W3C home > Mailing lists > Public > www-validator@w3.org > April 2002

Re: Opening a link in a new window...

From: Charles Walker <cewalker@kingston.net>
Date: Sun, 21 Apr 2002 19:07:28 -0400
To: Thanasis Kinias <tkinias@optimalco.com>
Cc: www-validator@w3.org
Message-Id: <D8SOMITQPPNBA583RL091X72ZA8ED.3cc34630@charlie>
Hi Thanasis,

Thanks for the information - I'd always heard that it was bad form to open a 
link to another Web site in the same window, as the viewer could be confused 
into thinking that they were still on your site. After reading your note, I 
checked out several sites dealing with accessibility and found that notices 
pop up informing the viewer when they are changing sites - as you say, 
a real help to the visually impaired.

Thanks again,

Charlie Walker

  21/04/2002 6:14:32 PM, Thanasis Kinias <tkinias@optimalco.com> wrote:

>scripsit Charles Walker:
>> One more question: Validator doesn't allow the "target" attribute of
>> an anchor tag in strict HTML 4.01; while not deprecated, it's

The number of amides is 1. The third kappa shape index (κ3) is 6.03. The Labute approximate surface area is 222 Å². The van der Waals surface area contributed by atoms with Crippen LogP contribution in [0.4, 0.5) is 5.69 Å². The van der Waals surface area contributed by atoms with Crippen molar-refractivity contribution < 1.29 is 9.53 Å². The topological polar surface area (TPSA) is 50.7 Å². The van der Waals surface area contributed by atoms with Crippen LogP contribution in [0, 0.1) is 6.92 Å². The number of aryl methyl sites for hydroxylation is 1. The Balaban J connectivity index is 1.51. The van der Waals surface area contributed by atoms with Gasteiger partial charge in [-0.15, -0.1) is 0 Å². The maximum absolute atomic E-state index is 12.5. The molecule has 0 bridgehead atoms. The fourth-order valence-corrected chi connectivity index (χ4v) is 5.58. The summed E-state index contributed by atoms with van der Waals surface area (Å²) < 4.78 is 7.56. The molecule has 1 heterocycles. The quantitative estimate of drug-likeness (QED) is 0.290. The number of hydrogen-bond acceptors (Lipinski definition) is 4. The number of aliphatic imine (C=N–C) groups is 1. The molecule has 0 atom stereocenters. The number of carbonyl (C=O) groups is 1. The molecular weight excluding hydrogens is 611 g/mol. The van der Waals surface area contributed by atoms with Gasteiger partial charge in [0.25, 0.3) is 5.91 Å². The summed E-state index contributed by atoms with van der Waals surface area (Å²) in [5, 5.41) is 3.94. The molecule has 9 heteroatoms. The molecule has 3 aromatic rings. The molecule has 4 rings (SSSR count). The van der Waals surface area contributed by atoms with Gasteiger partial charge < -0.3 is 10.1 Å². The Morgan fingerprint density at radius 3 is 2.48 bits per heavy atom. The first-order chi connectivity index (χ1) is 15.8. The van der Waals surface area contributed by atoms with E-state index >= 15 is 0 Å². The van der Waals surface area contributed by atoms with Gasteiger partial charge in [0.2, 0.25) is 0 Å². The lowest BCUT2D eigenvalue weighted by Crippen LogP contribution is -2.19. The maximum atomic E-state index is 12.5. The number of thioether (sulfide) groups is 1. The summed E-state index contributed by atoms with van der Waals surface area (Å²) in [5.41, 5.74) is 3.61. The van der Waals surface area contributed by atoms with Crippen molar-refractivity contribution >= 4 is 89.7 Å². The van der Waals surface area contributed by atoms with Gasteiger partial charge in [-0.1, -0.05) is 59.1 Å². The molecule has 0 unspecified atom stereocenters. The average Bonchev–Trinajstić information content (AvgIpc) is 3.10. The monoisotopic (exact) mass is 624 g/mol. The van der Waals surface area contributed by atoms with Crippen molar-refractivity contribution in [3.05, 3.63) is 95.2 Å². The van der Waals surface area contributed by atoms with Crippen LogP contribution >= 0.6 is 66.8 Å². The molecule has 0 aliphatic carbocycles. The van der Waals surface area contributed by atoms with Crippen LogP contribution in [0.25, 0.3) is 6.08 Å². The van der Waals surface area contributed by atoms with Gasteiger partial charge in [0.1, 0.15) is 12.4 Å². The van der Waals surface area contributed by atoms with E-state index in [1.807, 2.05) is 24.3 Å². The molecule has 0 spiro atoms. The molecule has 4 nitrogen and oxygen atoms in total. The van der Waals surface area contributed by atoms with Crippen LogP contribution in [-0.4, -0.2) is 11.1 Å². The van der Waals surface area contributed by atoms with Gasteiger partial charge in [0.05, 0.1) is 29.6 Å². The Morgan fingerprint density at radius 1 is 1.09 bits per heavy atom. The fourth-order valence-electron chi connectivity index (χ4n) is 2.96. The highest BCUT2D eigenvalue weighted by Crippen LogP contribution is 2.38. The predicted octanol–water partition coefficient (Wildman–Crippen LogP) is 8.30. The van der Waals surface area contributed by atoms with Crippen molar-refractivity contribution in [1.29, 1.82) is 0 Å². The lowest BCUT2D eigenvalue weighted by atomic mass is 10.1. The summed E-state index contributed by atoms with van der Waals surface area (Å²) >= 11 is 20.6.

>> considered "loose DTD", and is therefore unacceptable.  
>> Therefore how, in Strict HTML 4.01, do you target a link to a new
>> window?
>The short answer is:  you don't.
>The long answer is that targeting a link to open in a new window
>violates the Web Content Accessibility Guidelines [1], and (if you're in
>the United States or other country with comparable antidiscrimination
>legislation) is quite possibly illegal under federal civil rights law.
>Radical changes of focus in a GUI environment are extremely disorienting
>to blind users who are navigating by screen reader, and thus can be
>considered discrimination against the visually impaired.  Opening a link
>in a new window also breaks the `back' button on the browser, preventing
>back-tracking in navigation.  (It also bypasses the tabbed navigation in
>Galeon and Mozilla, irritating users of that feature.)
>If your user wants to open the link in a new window, he or she can do so
>quite easily with most browsers; there is no need to force the issue.
>It's about leaving the user the freedom to navigate in the way that
>works best for him or her.
>It's not unusual for a designer never to have thought about such issues;
>that's why we have the WCAG to point out to us things we might otherwise
>1. <http://www.w3.org/WAI/WCAG1/>
>Thanasis Kinias
>Web Developer, Information Technology
>Graduate Student, Department of History
>Arizona State University
>Tempe, Arizona, U.S.A.
>Ash nazg durbatulūk, ash nazg gimbatul,
>Ash nazg thrakatulūk agh burzum-ishi krimpatul
Received on Sunday, 21 April 2002 19:07:33 UTC

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